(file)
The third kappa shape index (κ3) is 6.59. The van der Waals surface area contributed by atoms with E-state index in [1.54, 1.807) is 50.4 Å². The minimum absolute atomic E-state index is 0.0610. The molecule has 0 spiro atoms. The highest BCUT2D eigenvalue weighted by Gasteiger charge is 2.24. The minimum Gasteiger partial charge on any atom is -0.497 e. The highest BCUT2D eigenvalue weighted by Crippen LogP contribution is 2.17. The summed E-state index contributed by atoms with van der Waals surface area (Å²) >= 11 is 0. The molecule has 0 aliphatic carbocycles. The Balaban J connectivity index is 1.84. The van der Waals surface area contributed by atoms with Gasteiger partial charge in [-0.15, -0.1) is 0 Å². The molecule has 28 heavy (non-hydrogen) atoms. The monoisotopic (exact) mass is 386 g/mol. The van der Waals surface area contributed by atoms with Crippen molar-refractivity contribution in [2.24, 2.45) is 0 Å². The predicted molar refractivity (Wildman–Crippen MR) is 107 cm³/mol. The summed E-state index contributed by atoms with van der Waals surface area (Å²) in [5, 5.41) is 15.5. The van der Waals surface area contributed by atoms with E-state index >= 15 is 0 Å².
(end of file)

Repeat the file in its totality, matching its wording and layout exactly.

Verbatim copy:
The third kappa shape index (κ3) is 6.59. The van der Waals surface area contributed by atoms with E-state index in [1.54, 1.807) is 50.4 Å². The minimum absolute atomic E-state index is 0.0610. The molecule has 0 spiro atoms. The highest BCUT2D eigenvalue weighted by Gasteiger charge is 2.24. The minimum Gasteiger partial charge on any atom is -0.497 e. The highest BCUT2D eigenvalue weighted by Crippen LogP contribution is 2.17. The summed E-state index contributed by atoms with van der Waals surface area (Å²) >= 11 is 0. The molecule has 0 aliphatic carbocycles. The Balaban J connectivity index is 1.84. The van der Waals surface area contributed by atoms with Gasteiger partial charge in [-0.15, -0.1) is 0 Å². The molecule has 28 heavy (non-hydrogen) atoms. The monoisotopic (exact) mass is 386 g/mol. The van der Waals surface area contributed by atoms with Crippen molar-refractivity contribution in [2.24, 2.45) is 0 Å². The predicted molar refractivity (Wildman–Crippen MR) is 107 cm³/mol. The summed E-state index contributed by atoms with van der Waals surface area (Å²) in [5, 5.41) is 15.5. The van der Waals surface area contributed by atoms with E-state index >= 15 is 0 Å².